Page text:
SAML Authentication Process Overview¶
Both the IdP and the SP can initiate the Single Sign On process, and the SSO flow is different depending on each one. Regardless of how it’s initiated, SSO is configured for HTTPS between the SP and IdP, so all transport-level communication is encrypted. SAML requests are signed using certificates configured in Liferay DXP, using the SAML Web Browser SSO profile as defined in the SAML 2.0 specification. In all cases, responses are sent using HTTP-POST or HTTP-Redirect. HTTP-POST is preferred because it reduces the risk that the URL is too long for a browser to handle.
Consider IdP initiated SSO first.
Identity Provider Initiated SSO¶
Sometimes a user enters the SSO cycle by sending a request directly from the browser to the IdP.
The SSO Request to the IdP¶
If Liferay is the IdP, the IdP initiated SSO URL
Must specify the path as
Must include the
entityIdparameter which is the identifier to a previously configured Service Provider Connection (SPC).
May include a
RelayStateparameter which contains a URL encoded value where the user is redirected upon successful authentication. This URL should point to a location on the desired SPC (according to the SAML 2.0 standards section 3.4.3, this value must not exceed 80 bytes in length). It is useful to specify a landing page after SSO has been executed.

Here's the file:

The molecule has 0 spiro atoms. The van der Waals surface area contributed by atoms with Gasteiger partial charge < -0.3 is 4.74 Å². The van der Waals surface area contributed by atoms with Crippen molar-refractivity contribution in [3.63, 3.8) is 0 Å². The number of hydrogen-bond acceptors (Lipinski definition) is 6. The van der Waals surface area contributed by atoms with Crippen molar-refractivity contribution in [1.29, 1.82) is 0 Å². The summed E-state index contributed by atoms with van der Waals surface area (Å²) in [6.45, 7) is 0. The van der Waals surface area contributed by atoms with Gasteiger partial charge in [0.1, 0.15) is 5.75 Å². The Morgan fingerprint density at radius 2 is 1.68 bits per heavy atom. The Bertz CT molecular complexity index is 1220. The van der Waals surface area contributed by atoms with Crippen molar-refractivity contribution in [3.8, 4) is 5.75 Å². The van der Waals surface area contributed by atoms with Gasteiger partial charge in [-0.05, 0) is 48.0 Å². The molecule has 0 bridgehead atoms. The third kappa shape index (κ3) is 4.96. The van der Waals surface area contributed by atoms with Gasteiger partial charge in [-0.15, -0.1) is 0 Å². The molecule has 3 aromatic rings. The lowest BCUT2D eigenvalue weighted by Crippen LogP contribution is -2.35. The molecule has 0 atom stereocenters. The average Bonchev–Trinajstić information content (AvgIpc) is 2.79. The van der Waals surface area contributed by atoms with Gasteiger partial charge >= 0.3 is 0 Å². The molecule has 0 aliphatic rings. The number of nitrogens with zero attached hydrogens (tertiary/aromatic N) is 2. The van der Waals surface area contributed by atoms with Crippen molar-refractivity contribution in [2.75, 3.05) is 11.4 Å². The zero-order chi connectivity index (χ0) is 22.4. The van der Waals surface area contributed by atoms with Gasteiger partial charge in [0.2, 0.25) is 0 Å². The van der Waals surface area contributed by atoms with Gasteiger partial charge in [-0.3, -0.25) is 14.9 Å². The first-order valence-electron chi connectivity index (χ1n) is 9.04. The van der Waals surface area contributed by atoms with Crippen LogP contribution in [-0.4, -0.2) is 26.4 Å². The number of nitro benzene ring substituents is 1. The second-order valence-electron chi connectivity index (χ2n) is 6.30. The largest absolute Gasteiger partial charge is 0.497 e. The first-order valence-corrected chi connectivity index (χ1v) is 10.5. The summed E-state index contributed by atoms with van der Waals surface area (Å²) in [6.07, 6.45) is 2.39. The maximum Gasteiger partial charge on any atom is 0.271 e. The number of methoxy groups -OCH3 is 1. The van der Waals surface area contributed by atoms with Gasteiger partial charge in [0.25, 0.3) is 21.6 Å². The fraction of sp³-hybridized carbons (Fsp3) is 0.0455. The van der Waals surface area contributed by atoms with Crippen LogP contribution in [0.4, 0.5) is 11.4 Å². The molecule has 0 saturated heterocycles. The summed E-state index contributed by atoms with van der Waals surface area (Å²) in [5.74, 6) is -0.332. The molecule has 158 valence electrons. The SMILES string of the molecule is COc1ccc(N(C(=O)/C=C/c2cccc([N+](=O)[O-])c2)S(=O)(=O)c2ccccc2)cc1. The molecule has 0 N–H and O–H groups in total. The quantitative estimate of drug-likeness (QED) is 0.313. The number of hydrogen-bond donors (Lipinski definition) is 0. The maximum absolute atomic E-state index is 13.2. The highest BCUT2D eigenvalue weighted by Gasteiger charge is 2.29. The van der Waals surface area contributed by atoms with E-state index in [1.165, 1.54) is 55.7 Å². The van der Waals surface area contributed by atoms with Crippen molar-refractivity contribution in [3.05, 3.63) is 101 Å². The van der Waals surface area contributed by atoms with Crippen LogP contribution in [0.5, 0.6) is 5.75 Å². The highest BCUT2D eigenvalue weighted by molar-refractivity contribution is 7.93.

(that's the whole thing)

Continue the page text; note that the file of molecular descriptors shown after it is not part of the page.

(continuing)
For non-Liferay IdPs (Siteminder, ADFS, etc.), consult the vendor’s documentation on constructing IdP initiated SSO URLs.
If the IdP determines that the user isn’t authenticated, it prompts the user with the appropriate login screen.
The SSO Response from the IdP¶
Upon successful authentication, the IdP constructs a SAML Response. It includes attribute statements configured in the designated Service Provider Connection (SPC; see Configuring SAML at the Instance Level on setting up the SPC in Liferay’s SAML adapter).
The IdP sends the response to the Assertion Consumer Service URL. The request contains two parameters:
The method for sending the SAML response (for example, HTTP-POST) and the Assertion Consumer Service URL are usually imported as part of the SAML metadata XML provided by the SP. In Liferay DXP, you import the SP’s metadata in the SAML Adapter’s Service Provider Connections tab.
The SP Processes the SSO Response¶
The SP validates and processes the SAML Response. Liferay’s SAML solution requires signed
SAMLResponse messages. This signature process ensures proper identification for the IdP and prevents potential SAML Response spoofing.
If one Liferay instance is the IdP and another is the SP, make sure the SAML metadata XML file imported into the SP contains the IdP’s certificate.
If Liferay is the IdP and another application is the SP, export the certificate from the IdP and import it into the SP’s certificate store.
RelayState is included in the SAML Response, the user is redirected to it. Otherwise the home page of the SP is served.
Service Provider Initiated SSO¶